The vow of silence adhered to by the managing partners of Dublin’s top commercial law firms would put the Mafia’s omertà to shame. Ironic, really, in a country full of characters famed for the gift of the gab.
But when it comes to money, Irish mouths have been firmly shut. Until now. For the first time, The Lawyer can put figures to the leading group of firms in the increasingly wealthy Irish market. As with last year’s groundbreaking Euro100, the figures reveal the top revenue-generating firms in the market and will begin the process of opening Irish firms up to the same levels of scrutiny with which UK and US firms are all too familiar.
One caveat – the figures remain estimates. Not a single partner was willing to go on the record with specifics. But by quizzing enough people – current partners, former partners, managing partners, recruitment consultants – who were ready, willing and able to offer insights, we have produced informed estimates on figures along with specific observations on the equity structures and profitability of Ireland’s largest firms.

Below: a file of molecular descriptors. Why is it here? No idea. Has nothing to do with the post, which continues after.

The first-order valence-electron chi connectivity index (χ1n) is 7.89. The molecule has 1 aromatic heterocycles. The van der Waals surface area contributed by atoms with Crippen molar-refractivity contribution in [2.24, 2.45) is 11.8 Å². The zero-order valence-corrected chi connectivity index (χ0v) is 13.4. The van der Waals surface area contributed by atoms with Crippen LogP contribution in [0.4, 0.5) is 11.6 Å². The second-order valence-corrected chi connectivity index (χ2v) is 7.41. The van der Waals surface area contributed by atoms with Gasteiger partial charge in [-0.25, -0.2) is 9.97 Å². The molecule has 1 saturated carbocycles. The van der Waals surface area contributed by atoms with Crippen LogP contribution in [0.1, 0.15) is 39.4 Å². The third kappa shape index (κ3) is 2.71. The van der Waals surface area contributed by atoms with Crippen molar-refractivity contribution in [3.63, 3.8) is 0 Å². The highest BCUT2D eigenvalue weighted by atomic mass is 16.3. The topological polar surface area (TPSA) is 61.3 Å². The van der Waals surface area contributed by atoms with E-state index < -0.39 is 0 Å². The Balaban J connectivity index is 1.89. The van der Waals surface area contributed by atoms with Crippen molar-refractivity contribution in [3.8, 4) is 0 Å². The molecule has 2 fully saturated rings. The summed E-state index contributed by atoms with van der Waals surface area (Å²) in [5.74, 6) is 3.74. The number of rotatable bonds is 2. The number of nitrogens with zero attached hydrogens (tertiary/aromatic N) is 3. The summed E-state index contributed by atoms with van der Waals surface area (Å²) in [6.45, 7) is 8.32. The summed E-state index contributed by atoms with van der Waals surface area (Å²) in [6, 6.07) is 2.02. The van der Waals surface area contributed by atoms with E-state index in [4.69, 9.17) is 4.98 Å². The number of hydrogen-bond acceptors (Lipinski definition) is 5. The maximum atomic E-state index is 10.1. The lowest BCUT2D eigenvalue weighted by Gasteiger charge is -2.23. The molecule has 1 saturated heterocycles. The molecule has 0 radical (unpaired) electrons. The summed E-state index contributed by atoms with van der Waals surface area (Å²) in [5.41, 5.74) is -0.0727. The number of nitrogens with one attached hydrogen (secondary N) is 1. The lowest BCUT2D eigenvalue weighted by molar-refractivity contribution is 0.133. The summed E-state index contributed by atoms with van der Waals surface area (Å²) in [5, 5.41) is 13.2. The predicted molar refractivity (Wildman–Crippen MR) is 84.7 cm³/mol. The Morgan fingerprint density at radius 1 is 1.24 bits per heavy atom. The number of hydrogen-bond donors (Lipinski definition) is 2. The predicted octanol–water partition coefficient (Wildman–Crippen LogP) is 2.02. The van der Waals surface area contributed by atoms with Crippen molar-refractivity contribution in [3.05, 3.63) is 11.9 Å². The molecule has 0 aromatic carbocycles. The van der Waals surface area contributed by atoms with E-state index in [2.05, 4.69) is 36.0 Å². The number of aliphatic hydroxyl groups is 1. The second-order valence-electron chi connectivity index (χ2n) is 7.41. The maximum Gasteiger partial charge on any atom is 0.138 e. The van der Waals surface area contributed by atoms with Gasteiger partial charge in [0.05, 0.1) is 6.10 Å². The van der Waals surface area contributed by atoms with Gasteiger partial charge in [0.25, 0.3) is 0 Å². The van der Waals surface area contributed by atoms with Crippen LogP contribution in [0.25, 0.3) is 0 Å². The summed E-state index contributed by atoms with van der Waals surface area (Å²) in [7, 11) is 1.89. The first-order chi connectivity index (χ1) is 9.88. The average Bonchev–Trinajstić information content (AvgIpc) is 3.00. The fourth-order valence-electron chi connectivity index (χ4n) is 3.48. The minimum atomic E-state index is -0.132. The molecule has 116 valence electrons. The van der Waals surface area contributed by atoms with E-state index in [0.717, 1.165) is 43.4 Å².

The first indication that Dublin-based lawyers were at last ready to talk money publicly came in September 2004. Declan Moylan, the managing partner of mid-sized firm Mason Hayes & Curran, wrote an article responding to a piece in The Irish Times on the Dublin legal market (‘Just how well paid are tight-lipped solicitors?’, John McManus, 6 September 2004), in which he revealed his firm’s turnover. Or at least, an approximation of it. For Dublin, this was shocking, controversial stuff.
Moylan actually said his firm’s turnover for the 2003-04 financial year was “just in excess of €20m [£13.7m]”. Research by The Lawyer suggests the actual figure was €20.5m (£14m). In the last year Mason Hayes has been on a hiring spree, growing its revenue by 15 per cent and putting its turnover for the last year at €23m (£15.7m). Moylan would not confirm the figure but is happy to agree that his business is in “growth mode”.
Even without the specifics, Moylan’s press comments in 2004 represented a significant breaking of the ranks. He referred to a “rapidly developing ethic of transparency within leading law firms regarding their financial affairs” in his piece. At the very least, it was a sign that the cartel of quiet that has reigned over one of the most vibrant and wealthy legal markets in the world was beginning to splinter.
Of course, it is worth exploring Moylan’s motivation for penning such a bold article. As the managing partner of one firm put it: “The first person to give you their figures will certainly be the one I don’t believe.”